The truth is that Israel's founders didn't think much of the Palestinians. Before the establishment of the state of Israel, Arabs in British Mandate Palestine conducted a series of massacres of Jewish civilians. During the 1948 war, Jewish forces killed unarmed civilians at Deir Yassin and elsewhere. The Arab side also committed atrocities. It took until 1966 for Palestinians living inside pre-1967 Israel to gain full equal rights. Before that, they lived under a kind of martial law. And while Israel offered to exchange the territory it won in 1967 for peace, Labor and Likud governments alike since then have built settlements on the West Bank.

The national character of Israel is not shaped by a desire to be a light unto nations, as Obama says, but by the ordinary desire to survive. Zionism, at its core, is the recognition that Jews and only Jews can be counted on to save themselves from the people who will inevitably try to destroy them.  

All of this brings us to Obama's relationship with Netanyahu. In Obama's telling, he has an obligation -- as a great friend of Israel -- to criticize Israeli policies that he sees as undermining the nation's long-term security. This is why Obama treated construction of buildings in East Jerusalem as settlements. It's why he said he was re-evaluating the U.S. relationship with Israel after Netanyahu said, in a last-minute campaign message, that he wouldn't see a Palestinian state during his government. Friends don't let friends drive drunk.

Obama doesn't muster this kind of tough love for the Palestinians. When Kerry tried to restart peace talks in 2013, the Palestinians demanded the release of prisoners as a precondition for their participation. Israel and Kerry went along with it. These were not political prisoners. These were not men jailed for advancing the national aspirations of Palestinians. Many of them committed heinous crimes, such as Atiyeh Salem Abu Musa, who was arrested in 1994 for murdering a holocaust survivor, Isaac Rosenberg, with an axe. When Musa returned to the West Bank, he was given a hero's welcome.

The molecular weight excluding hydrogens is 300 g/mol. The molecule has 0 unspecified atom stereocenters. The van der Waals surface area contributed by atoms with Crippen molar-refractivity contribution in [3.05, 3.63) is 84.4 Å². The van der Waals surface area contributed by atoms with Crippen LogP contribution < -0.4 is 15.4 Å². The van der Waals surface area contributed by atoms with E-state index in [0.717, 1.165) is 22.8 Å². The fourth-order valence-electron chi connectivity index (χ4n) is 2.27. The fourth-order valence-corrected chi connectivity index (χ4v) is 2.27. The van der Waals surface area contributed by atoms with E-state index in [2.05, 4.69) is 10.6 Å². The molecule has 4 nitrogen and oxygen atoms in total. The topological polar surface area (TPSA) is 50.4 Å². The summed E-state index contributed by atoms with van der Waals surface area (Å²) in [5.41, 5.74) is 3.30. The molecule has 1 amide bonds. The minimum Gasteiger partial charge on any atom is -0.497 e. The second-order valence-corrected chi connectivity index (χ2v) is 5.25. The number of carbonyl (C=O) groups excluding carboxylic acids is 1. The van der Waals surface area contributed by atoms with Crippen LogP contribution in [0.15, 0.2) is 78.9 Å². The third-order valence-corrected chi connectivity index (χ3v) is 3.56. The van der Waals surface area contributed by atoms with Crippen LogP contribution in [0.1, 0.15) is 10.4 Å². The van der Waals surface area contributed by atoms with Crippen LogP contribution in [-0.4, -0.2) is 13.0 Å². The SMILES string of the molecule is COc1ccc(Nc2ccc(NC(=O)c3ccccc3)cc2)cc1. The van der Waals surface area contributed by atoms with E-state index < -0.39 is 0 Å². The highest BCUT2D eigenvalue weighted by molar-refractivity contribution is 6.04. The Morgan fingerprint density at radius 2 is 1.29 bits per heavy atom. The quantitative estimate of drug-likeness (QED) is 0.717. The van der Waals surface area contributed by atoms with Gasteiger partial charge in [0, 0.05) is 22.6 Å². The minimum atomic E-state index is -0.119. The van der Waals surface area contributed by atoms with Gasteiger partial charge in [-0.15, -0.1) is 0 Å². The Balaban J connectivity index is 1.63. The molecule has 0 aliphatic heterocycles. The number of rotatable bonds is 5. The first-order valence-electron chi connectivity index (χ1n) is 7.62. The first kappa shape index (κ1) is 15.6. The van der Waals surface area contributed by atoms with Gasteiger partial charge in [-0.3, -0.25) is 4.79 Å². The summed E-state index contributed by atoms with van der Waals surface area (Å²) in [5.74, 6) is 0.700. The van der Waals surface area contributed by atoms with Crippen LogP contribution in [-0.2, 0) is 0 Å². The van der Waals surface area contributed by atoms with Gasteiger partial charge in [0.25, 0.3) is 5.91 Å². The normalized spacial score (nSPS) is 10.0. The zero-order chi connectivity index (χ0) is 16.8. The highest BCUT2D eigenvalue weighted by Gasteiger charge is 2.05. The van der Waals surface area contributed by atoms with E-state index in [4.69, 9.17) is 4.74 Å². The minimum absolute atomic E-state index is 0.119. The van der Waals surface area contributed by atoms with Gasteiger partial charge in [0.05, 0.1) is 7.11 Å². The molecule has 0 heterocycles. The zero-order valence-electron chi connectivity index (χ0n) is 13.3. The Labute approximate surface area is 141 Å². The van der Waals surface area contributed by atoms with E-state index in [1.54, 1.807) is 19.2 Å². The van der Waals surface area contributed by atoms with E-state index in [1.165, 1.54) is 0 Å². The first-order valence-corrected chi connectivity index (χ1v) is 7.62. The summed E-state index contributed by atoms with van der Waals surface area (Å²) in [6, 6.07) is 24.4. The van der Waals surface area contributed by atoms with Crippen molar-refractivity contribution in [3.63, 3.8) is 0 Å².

Obama also professes to be a good friend to the Palestinian people. This might have been a good time for him to use his rhetorical skill to remind them that in their struggle for statehood, there is no place for the celebration of axe murderers. He could have told them how counter-productive the celebration of anti-Semitic violence is to their national cause, or how it makes his job defending them in the international community difficult when they provide official stipends to the families of suicide bombers. But Obama chose not to say anything about the prisoner release and the celebrations that followed.

In his interview with Goldberg, Obama said he rejected the idea that if you publicly criticize Israeli settlements or express empathy with Palestinians, you are automatically considered "anti-Israel." But this logic goes both ways. What does it make you if you indulge the Palestinian celebration of violence against Jews as a short-term proposal to restart peace negotiations? At the very least, it doesn't make you a very good friend of the Palestinians. 

This column does not necessarily reflect the opinion of Bloomberg View's editorial board or Bloomberg LP, its owners and investors.

    To contact the author on this story:
    Eli Lake at elake1@bloomberg.net

    To contact the editor on this story:
    Tobin Harshaw at tharshaw@bloomberg.net